Steven Ing, MFT: But, and that’s a very doable thing. In fact, I would say most of the people who come into a counselor’s office are capable of that kind of healing. The unfinished part, though, is what are the variables that contributed to the problem behavior in the first place? Is there a lack of intimacy? And when I say intimacy, I don’t necessarily mean a lack of sex. I mean just a lack of a meaningful sharing of our lives with one another. So taking a look at those variables is probably the gift in this failure to maintain our vows, the gift is a deeper understanding of ourselves and our marriage. And we want to understand this even if then we decide to dump the other person because we just can’t. It’s just too much hurt. We still want and need to figure out how it happened so that we can avoid it happening in the next relationship. And I hope people can wrap their brains around that because this is a journey that takes a lot of courage. They have to be willing to sit in the chair and talk about my fears and hurts and what it is I’m feeling and sort through it all. And it’s also very confusing in the moment. If we can do that, though, there is a prize at the end of that. Because that prize is wisdom. To become a wiser person and not that person who goes out and repeats the same mistake again and again and again. None of us want to be that person.

Gabe Howard: Mr. Ing, thank you so much. There’s so many questions that I think people have when it comes to affair proofing their marriage, getting over an affair. But it really seems like the biggest takeaway that people should have from this particular episode is that communication matters. And if you start keeping secrets from your spouse, you’re making yourself very vulnerable. Is that an accurate take away to get people started on the path of learning more to affair proof their relationships?

Steven Ing, MFT: Absolutely, although I eschew blaming the lack of communication, because I think we all speak English pretty well, the problem is you put your finger on right there is how do I start talking about these things that are so awkward and difficult to talk about? And another actionable choice for people listening to this is to find a safe person. And what I mean is somebody you really feel safe with, perhaps a very close friend, maybe even a clergyman, perhaps even a therapist, and to say, I’ve been having these thoughts and these feelings and they’re really bothering me and I don’t know what to do and to be able to talk about those things with someone who doesn’t necessarily have any skin in the game but who is really trustworthy. That’s a rehearsal for how I might begin talking about these things with my spouse. Keeping secrets is a very big sign that something is really wrong. But how I disclose those secrets is equally fraught with danger. Because I don’t want to disclose very personal secrets if all I’m going to get from my spouse is a guilt trip or some other sort of moralizing sermonette that makes me feel horrible and bad and doesn’t bring us closer together. We want to solve our problems that are keeping us apart. We want to resolve them so that we can be even closer than we were before the disclosure.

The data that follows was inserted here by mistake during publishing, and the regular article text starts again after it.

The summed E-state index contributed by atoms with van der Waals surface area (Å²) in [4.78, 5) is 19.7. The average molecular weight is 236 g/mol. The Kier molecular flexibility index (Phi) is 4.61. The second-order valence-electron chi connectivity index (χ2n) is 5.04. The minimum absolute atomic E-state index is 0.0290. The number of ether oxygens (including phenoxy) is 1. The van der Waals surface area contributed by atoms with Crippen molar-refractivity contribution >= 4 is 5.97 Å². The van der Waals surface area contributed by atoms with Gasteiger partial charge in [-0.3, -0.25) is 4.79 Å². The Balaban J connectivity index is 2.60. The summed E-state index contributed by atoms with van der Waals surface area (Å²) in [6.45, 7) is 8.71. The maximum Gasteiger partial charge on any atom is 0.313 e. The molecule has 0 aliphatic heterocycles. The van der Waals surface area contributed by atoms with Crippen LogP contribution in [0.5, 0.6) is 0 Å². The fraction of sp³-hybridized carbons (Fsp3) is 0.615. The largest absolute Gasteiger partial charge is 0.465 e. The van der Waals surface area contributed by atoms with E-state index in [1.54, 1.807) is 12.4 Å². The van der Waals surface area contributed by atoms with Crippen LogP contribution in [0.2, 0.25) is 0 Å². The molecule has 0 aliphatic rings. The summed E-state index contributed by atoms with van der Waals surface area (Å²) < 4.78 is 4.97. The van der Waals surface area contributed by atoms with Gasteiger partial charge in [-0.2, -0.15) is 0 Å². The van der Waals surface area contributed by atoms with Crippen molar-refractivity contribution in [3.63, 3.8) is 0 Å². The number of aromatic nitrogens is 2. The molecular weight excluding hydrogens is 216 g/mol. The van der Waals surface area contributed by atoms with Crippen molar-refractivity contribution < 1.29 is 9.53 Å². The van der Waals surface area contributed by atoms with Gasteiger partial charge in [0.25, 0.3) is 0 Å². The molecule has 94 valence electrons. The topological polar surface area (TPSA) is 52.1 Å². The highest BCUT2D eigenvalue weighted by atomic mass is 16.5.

Gabe Howard: Mr. Ing, you literally wrote the book on this subject. Can you tell our listeners the name of the book, where they can find it and where folks can find you?

Steven Ing, MFT: Finding me is really easy. StevenIng.com, and it’s Steven with a V. I’ve got tons of media, including this interview will be there as well. The book is available on Amazon. “We’re All Like This.” And it’s a book without any medical terminology or any vulgarity. So it’s the safe sort of coffee table book you could leave out even if the grandchildren come over.

Gabe Howard: I appreciate that, thank you so much for being here.

Steven Ing, MFT: You’re very welcome. It was my pleasure. I really enjoyed talking to you, Gabe.

Gabe Howard: And a big thank you to all of our listeners. Wherever you downloaded this podcast, please follow the show. It’s absolutely free. Take a moment to review the show, tell other people why you like it and why they should tune in. And hey, if you have a topic idea, there’s something you want to see or even if you don’t agree with me, hit us up at show@PsychCentral.com. My name is Gabe Howard and I am the author of “Mental Illness Is an Asshole and Other Observations,” as well as a nationally recognized public speaker who would love to be at your next event. You can grab a signed copy of my book and get free swag or learn more about me over at my website, gabehoward.com. I will see everybody next Thursday on Inside Mental Health.

Announcer: You’ve been listening to Inside Mental Health: A Psych Central Podcast from Healthline Media. Have a topic or guest suggestion? E-mail us at show@PsychCentral.com. Previous episodes can be found at PsychCentral.com/Show or on your favorite podcast player. Thank you for listening.